JOSE FER­NAN­DEZ (1992-2016)


The death of Miami pitcher Jose Fer­nan­dez on the morn­ing of Sept. 25 stunned the base­ball world. Fer­nan­dez, 24, was found dead with two friends af­ter a boat­ing ac­ci­dent. He was the 2013 Na­tional League Rookie of the Year and a two-time All-Star, and had a ca­reer 38–17 record, a 2.58 ERA and a re­mark­able 589 strike­outs in 471.1 ca­reer in­nings.

At his death, the 10 most sta­tis­ti­cally sim­i­lar play­ers to him, ac­cord­ing to Base­bal­lRef­er­ence. com, in­clude a pair of cur­rent Mets, Ja­cob deGrom (No. 1) and Matt Har­vey (No. 3), seven men who started their ca­reers be­fore the end of World War II, and Dick Hughes, who pitched for the Car­di­nals from 1966-68; his ca­reer ended pre­ma­turely due to torn ro­ta­tor cuff.

Ex­cept for the cur­rent play­ers, those aren’t great com­par­isons. Fer­nan­dez was a su­per­star, and he may have been get­ting bet­ter. Af­ter mak­ing 11 starts last sea­son since re­cov­er­ing from Tommy John surgery in 2014, Fer­nan­dez was 16– 8 this sea­son with a 2.86 ERA. His 253 strike­outs at the time of his death were nine be­hind Max Scherzer, who had thrown 35 more in­nings. In Fer­nan­dez’s last start on Sept. 20, he pitched eight in­nings of shutout ball with 12 strike­outs, no walks and just three hits. He told team­mates that was the best game he’d ever pitched. The 12.49 strike­outs per nine in­nings was the high­est of his ca­reer.

We’ll miss much more than Fer­nan­dez’s base­ball tal­ent. The Cuban de­fec­tor, who be­came an Amer­i­can citizen last year, played the game with a child­like joy and en­thu­si­asm that’s very sel­dom seen. That was one rea­son that so some play­ers on other teams hung “Fer­nan­dez” jer­seys in their re­spec­tive du­gouts the day of his death. Bos­ton’s David Or­tiz, who had been Fer­nan­dez’s child­hood idol and a good friend, can­celed the “farewell” cer­e­mony for him sched­uled in Tampa that day and wept on the field in a pregame mo­ment of si­lence for Fer­nan­dez. All 30 teams paid trib­ute in some form.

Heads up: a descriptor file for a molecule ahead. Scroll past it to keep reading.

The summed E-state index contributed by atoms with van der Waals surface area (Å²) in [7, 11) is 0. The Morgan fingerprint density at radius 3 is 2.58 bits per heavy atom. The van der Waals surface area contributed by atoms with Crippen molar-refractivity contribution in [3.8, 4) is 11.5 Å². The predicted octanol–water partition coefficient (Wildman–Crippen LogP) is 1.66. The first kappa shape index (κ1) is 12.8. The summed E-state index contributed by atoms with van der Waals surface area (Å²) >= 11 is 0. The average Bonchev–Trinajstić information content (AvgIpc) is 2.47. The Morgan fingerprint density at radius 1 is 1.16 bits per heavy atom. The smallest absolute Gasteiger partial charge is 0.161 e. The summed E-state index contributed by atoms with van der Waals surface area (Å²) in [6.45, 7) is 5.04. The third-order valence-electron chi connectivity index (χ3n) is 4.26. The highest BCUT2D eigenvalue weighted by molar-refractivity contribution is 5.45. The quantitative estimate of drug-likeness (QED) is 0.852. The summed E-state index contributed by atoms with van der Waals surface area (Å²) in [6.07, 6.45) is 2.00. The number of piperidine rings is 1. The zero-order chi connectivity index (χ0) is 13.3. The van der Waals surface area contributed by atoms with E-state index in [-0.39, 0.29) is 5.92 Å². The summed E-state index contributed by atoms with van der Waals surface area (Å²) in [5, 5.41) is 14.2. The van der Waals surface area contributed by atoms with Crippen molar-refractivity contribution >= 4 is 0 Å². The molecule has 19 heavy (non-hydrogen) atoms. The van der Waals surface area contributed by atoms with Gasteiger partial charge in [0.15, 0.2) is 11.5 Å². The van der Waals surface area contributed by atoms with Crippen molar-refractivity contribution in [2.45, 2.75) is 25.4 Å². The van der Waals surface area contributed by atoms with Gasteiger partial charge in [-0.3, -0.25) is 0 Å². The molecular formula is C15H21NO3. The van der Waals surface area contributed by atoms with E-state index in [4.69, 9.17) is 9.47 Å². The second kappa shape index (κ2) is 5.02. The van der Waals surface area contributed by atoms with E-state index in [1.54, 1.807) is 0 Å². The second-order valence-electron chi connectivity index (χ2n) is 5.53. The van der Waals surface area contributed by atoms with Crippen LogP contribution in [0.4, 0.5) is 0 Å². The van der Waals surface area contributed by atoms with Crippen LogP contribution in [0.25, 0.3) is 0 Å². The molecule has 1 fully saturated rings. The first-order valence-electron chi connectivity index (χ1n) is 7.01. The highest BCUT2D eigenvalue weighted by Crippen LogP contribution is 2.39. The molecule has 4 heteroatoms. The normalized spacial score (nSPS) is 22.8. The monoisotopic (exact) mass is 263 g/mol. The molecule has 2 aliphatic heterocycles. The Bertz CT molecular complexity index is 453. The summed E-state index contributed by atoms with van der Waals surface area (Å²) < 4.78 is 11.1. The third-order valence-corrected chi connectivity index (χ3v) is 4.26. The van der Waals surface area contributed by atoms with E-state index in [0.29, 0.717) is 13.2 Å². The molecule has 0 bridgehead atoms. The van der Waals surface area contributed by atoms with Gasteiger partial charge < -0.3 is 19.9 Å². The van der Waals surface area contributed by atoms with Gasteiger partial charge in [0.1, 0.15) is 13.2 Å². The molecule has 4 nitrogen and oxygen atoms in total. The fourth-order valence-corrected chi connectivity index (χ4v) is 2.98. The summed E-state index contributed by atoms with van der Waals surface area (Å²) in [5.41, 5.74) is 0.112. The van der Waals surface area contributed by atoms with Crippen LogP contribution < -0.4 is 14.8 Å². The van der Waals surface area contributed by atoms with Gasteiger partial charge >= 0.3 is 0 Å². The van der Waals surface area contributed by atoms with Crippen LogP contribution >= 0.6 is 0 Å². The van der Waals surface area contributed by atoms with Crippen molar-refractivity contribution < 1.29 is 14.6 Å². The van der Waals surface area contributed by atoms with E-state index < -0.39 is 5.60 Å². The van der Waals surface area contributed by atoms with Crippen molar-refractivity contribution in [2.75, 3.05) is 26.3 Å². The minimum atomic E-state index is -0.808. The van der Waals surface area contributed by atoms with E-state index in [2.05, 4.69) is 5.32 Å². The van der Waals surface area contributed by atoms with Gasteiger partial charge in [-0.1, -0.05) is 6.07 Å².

Fer­nan­dez is on a small list of play­ers who’ve died dur­ing the sea­son. The last was An­gels re­liever Nick Aden­hart (2009), a 22-year-old who had thrown just 18 MLB in­nings, and be­fore that, Car­di­nals’ re­liever Josh Han­cock in 2007. Both were killed in car ac­ci­dents. Other prom­i­nent play­ers who’ve passed away dur­ing the sea­son in­clude Hall of Fame pitcher Ad­die Joss ( menin­gi­tis, 1911), Ray Chap­man ( hit by pitch, 1920), Twins out­fielder Ly­man Bo­s­tock (mur­dered in 1978), Yan­kees’ seven-time All-Star catcher Thur­man Mun­son (plane crash, 1979) and three-time All-Star pitcher Darryl Kile of the Car­di­nals (heart at­tack, 2002).

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